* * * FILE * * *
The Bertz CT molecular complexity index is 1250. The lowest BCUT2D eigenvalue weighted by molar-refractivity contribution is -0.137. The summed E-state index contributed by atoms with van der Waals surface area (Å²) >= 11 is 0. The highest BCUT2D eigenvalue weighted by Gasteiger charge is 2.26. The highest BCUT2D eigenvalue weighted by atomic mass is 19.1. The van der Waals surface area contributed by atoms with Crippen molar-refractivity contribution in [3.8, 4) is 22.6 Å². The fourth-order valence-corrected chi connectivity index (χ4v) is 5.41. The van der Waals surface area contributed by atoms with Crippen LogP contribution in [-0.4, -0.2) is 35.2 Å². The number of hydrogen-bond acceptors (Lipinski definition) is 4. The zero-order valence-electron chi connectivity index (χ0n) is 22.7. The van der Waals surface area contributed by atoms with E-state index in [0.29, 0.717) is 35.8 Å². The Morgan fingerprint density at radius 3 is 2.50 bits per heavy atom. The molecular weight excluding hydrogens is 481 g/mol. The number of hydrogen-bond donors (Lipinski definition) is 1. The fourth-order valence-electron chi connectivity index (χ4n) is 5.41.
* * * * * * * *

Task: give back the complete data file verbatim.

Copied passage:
The Bertz CT molecular complexity index is 1250. The lowest BCUT2D eigenvalue weighted by molar-refractivity contribution is -0.137. The summed E-state index contributed by atoms with van der Waals surface area (Å²) >= 11 is 0. The highest BCUT2D eigenvalue weighted by Gasteiger charge is 2.26. The highest BCUT2D eigenvalue weighted by atomic mass is 19.1. The van der Waals surface area contributed by atoms with Crippen molar-refractivity contribution in [3.8, 4) is 22.6 Å². The fourth-order valence-corrected chi connectivity index (χ4v) is 5.41. The van der Waals surface area contributed by atoms with Crippen LogP contribution in [-0.4, -0.2) is 35.2 Å². The number of hydrogen-bond acceptors (Lipinski definition) is 4. The zero-order valence-electron chi connectivity index (χ0n) is 22.7. The van der Waals surface area contributed by atoms with E-state index in [0.29, 0.717) is 35.8 Å². The Morgan fingerprint density at radius 3 is 2.50 bits per heavy atom. The molecular weight excluding hydrogens is 481 g/mol. The number of hydrogen-bond donors (Lipinski definition) is 1. The fourth-order valence-electron chi connectivity index (χ4n) is 5.41.